The Doha Declaration on the TRIPS Agreement and Public Health was adopted by the WTO Ministerial Conference of 2001 in Doha on November 14, 2001. It reaffirmed flexibility of TRIPS member states in circumventing patent rights for better access to essential medicines.
In Paragraphs 4 to 6 of the Doha Declaration, governments agreed that:
These provisions in the Declaration ensure that governments may issue compulsory licenses on patents for medicines, or take other steps to protect public health.
In 2005, WTO members reached agreement on an amendment to the TRIPS Agreement to make permanent the temporary waiver contained in the August 30 WTO Decision, which itself fulfilled the requirement of Paragraph 6 of the Doha Declaration on the TRIPS Agreement and Public Health of November 14, 2001. This decision created a mechanism to allow WTO members to issue compulsory licences to export generic versions of patented medicines to countries with insufficient or no manufacturing capacity in the pharmaceutical sector.
The 2005 Ministerial Declaration stated:
"We reaffirm the importance we attach to the General Council Decision of 30 August 2003 on the Implementation of Paragraph 6 of the Doha Declaration on the TRIPS Agreement and Public Health, and to an amendment to the TRIPS Agreement replacing its provisions. In this regard, we welcome the work that has taken place in the Council for TRIPS and the Decision of the General Council of 6 December 2005 on an Amendment of the TRIPS Agreement."
The amendment, the first ever to the TRIPS Agreement, was circulated to WTO members for formal adoption. A deadline of December 1, 2007 was set for members to accept the permanent amendment. For the amendment to be put into effect, at least two-thirds of members must formally adopt it.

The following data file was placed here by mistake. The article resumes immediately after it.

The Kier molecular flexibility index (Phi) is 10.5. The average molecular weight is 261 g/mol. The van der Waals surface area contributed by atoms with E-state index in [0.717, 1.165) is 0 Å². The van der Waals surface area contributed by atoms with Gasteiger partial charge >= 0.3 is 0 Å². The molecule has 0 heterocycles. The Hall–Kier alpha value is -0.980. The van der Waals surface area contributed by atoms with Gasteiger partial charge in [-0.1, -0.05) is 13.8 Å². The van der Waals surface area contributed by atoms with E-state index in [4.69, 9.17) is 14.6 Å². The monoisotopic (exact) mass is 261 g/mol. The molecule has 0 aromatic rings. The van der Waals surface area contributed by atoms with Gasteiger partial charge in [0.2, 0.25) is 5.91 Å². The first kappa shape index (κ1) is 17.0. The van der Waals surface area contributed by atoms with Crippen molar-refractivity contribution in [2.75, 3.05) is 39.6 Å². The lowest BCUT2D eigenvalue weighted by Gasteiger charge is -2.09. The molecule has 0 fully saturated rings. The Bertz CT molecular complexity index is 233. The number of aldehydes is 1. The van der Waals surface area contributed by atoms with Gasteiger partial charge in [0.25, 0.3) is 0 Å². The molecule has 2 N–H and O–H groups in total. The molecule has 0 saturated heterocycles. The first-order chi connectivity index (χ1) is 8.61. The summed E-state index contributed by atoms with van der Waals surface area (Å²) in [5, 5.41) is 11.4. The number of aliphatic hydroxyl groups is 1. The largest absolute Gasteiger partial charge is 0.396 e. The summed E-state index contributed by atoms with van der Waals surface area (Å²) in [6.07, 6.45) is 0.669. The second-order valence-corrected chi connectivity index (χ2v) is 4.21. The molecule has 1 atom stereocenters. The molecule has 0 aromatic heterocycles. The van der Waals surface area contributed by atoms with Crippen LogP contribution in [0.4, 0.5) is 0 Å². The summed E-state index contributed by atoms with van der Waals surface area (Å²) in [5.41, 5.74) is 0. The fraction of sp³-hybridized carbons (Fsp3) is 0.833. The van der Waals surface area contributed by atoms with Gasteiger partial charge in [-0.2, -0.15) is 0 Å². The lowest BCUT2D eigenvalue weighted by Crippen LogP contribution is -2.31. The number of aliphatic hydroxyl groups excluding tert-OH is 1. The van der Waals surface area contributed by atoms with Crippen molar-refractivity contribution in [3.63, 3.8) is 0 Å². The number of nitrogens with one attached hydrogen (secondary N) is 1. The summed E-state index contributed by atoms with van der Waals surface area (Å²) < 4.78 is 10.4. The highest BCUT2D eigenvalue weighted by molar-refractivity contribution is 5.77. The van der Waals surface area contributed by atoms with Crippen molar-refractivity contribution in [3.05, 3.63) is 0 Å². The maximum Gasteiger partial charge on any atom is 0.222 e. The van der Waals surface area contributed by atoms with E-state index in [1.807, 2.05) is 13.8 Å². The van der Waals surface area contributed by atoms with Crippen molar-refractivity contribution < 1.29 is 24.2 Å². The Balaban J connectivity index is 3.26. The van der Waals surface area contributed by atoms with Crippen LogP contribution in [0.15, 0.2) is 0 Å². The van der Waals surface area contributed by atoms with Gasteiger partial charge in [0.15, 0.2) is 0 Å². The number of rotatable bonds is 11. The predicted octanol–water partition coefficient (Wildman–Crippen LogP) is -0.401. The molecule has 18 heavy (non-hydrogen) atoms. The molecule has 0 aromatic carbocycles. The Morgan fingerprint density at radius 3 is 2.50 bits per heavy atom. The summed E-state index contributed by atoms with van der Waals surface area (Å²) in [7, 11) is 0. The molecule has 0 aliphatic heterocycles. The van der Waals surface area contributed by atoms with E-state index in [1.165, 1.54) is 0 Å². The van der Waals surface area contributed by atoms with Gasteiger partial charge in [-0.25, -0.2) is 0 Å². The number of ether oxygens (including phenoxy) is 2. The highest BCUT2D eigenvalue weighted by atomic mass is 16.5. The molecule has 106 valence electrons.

On November 30, 2007, Peter Mandelson, the then European Union's Trade Commissioner, announced that the European Union formally accepted the World Trade Organization -approved protocol of December 2005, amending the TRIPS Agreement. However, in order for the decision to have legal effect, two-thirds of the WTO's 153 Members are required to ratify the agreement. The current total of Members accepting the amendment is 45.
In 2008 a decision was made to extend the deadline for accepting the TRIPS agreement amendment. The deadline was extended until 31 December 2009 or "such later date as may be decided by the Ministerial Conference."  The General Council further extended the deadline in 2011 to 31 December 2013.
The Doha Declaration received positive reception, with many public health officials considering it an important step in prioritizing public health over intellectual property rights "in certain situations." However, other issues and hindrances to medication access still exist, such as a lack of resources and infrastructure. Pascal Lamy, who was the European Commissioner for Trade at the time of the declaration, stated that the agreement "solved about 10 percent of the problem of access to medicines by developing countries."